Please note: this project is inactive since early 2006

2.2 Concepts

In this section we give a general idea on the Models and their elements. The details for the different parameters will be reviewed in detail in the next section.

E.-R. Modelling defines:

they map one-to-one with classes. An Entity holds all informations needed to make the instances persistent, including: Attributes, Relationships, and other informations (such as the name of the DB's table in which instances' values are ultimately stored)

they can be of two kinds. Some map the attributes/fields of your classes to their column's name in their Entity's table, others have no existence at all at the object-level: they are artifacts, such as ''primary keys'' or ''foreign keys'', needed to design a relational database schema.

relationships are, rougly speaking, half of an association. Relationships are defined in Entities. A Relationship is uni-directional, from the entity that holds it (the ''source entity'') to the ''destination entity''. A Relationship may have an inverse relationship. A relationship also holds its cardinality, and is said to belong to one of these two categories: to-one and to-many relationships. Let's illustrate this with a little example.

Say you have two entities, Book and Writer (this refers to the model definied in section 2.1.1); these two entities are in relation to each other: the Book defines a relationship named toAuthor, pointing to Writer, and Writer has in turn a relationship toBooks pointing to Book. Each of these relationships is the inverse of the other. The former, toAuthor, designates e.g. exactly 1 author, while the second one designates 0 or n books, with n being a positive integer.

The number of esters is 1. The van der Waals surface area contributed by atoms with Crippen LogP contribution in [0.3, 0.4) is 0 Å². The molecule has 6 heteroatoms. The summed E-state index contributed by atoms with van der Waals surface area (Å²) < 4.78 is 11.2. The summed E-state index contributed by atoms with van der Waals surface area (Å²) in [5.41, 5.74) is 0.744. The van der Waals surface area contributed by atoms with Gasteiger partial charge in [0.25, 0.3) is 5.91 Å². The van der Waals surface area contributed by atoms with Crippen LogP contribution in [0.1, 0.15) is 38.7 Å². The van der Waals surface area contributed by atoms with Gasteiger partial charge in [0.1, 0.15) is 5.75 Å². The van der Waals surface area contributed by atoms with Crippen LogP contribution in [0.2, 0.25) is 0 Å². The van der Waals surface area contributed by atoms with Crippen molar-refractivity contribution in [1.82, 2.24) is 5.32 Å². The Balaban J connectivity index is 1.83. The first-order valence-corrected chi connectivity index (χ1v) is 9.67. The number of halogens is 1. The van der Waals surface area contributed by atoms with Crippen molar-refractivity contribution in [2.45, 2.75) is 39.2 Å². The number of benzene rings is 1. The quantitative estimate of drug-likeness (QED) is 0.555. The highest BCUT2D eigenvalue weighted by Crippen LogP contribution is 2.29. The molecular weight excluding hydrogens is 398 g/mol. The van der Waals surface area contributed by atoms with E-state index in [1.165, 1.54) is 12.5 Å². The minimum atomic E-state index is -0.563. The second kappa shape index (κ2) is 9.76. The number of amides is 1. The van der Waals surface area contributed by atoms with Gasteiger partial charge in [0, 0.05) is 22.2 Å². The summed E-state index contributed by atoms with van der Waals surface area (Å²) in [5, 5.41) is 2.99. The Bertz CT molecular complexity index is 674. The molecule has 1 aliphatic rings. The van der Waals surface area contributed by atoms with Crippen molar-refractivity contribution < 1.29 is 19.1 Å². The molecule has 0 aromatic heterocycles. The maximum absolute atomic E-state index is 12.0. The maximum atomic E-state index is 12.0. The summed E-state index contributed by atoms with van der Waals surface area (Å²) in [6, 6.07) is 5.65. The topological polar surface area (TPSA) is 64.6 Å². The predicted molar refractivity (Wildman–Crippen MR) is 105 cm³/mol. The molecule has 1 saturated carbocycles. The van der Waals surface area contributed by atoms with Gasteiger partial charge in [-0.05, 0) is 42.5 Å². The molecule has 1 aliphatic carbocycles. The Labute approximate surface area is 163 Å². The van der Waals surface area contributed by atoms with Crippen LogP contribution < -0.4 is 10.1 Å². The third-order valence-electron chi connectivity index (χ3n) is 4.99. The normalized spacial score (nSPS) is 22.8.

In this case 1 is said to be both the lower and the upper bounds of the toAuthor relationship's multiplicity, while for toBooks 0 is the lower bound and * (meaning: any positive number of books) is the upper bound. The former is said to be a to-one relationship (1 is the upper bound), the latter, a to-many relationship (the multiplicity's upper-bound is -strictly- greater than 1).

Joins have no meaning at the object-level; you will not explicitly see or even define Joins in PyModels, or in the ZModelization tool interface -they are defined along with the relationship's definition. Joins are, again, artifacts defining how a relationship is made persistent into a database; more explicitly, a join has a source attribute and a destination attribute, both of which have no meaning at all at the object-level (they are not class' fields). Typically, a to-one relationship has Joins joining foreign keys to primary keys, while to-many relationships have joins whose source attributes are primary keys and destination attributes are foreign keys (see ''Designing relationships'', below, for details)

Additionally, we define Models and Model Sets.

A model groups entities together. It holds specific informations about the underlying database itself, such as the connection dictionary, and it gathers Entities which are to be made persistent within the same database.

Model Sets are, as the name suggest it, sets of models. The Framework itself only deals with one ModelSet, accessible by calling defaultModelSet() on module Modeling.ModelSet.

Comments are welcome: Sebastien Bigaret / Modeling Home Page
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